of this teacher and suggestions of drastic steps to be taken with
refunds, letters, or the like, that you take a moment to reflect that
you really don’t have enough not by a long shot, to make
such a suggestion. You don’t know what really was said, what really
was asked, or the context of either, nor do you know whether that
teacher does in fact actually know what they are doing. I’ve
benefited from the selfless efforts of many wonderful teachers, yet
every one of them occasionally was misunderstood, or made a mistake
in a class, or otherwise proved to be human. And I certainly have
made enough of my own too, as have you, and pretty much everyone else
on this list as well, I’m sure.

May I suggest a slightly gentler assumption as to the qualifications
of that teacher until you really have much more detailed

Peter Rowe


#9
Nonsense. Sodium bisulphate pickle is sufficiently neutralized

simply by dilution. Nothing in the basic acid compound is toxic or
difficult for waste water treatment streams to deal with once
diluted. Adding baking soda is simply a waste of good baking soda.

Peter, Not to beat a dead horse, but after the pickle absorbs as
much copper salts as the poster said - wherein it has turned green,
it is a solution of vitriol, and indeed toxic to fish and other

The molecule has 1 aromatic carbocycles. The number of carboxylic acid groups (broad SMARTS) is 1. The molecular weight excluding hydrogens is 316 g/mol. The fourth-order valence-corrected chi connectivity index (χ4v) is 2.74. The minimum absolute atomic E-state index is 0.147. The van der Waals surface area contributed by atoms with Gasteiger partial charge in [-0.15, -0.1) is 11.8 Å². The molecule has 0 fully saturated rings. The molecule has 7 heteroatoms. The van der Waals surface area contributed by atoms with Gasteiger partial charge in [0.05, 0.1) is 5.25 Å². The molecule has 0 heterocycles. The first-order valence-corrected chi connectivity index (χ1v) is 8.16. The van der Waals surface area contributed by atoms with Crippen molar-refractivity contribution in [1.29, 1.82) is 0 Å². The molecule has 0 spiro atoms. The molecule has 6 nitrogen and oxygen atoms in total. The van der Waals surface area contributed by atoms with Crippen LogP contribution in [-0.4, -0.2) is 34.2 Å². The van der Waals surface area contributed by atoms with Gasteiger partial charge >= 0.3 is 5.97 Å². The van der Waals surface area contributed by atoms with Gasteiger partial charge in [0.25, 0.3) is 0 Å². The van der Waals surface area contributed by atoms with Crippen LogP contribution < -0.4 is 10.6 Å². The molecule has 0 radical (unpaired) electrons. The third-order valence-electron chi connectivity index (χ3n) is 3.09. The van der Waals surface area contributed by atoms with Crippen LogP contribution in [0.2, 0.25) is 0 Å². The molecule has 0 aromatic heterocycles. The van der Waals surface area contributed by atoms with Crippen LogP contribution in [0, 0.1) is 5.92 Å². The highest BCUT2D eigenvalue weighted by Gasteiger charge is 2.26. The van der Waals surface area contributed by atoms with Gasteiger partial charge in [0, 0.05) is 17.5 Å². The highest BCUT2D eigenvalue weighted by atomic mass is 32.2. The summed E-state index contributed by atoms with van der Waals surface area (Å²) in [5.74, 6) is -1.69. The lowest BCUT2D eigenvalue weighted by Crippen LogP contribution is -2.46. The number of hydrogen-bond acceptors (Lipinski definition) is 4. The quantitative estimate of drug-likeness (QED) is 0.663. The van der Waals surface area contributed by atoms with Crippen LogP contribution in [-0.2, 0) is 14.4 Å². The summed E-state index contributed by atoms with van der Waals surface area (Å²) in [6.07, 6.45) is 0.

aquatic life., If one has gravity fed spring water and that is also
the source for disposal it will in fact kill every salamander, spring
lizard, and fish in the area of disposal at the source (the pipe
end). It is far better diluted into a couple of gallons of water,and
sprayed on roses or other plants to kill black spot if you do have
spring water as your source. In a city water system it is less a
concern- nonetheless, it should be neutralised as it can react with
chlorine (much like adding pool chlorine to a cleaner/degreaser like
’’ pine-sol" which after a few minutes you get a violent and
propelling explosion- try combining the two in a coke bottle if you
do not believe me…but wear safety glasses and stand back after
mixing even a tablespoon of each ingredient in the small bottle
because you will be sprayed with broken glass!).

I do not agree with you on this one at all, and hope the readers will
continue to responsibly dispose of jewelers chemicals particularly if
they are responsible for their own water resources, flora and fauna
and land stewardship in rural areas.

rer


#10
after the pickle absorbs as much copper salts as the poster said -
wherein it has turned green, it is a solution of vitriol, and
indeed toxic to fish and other aquatic life.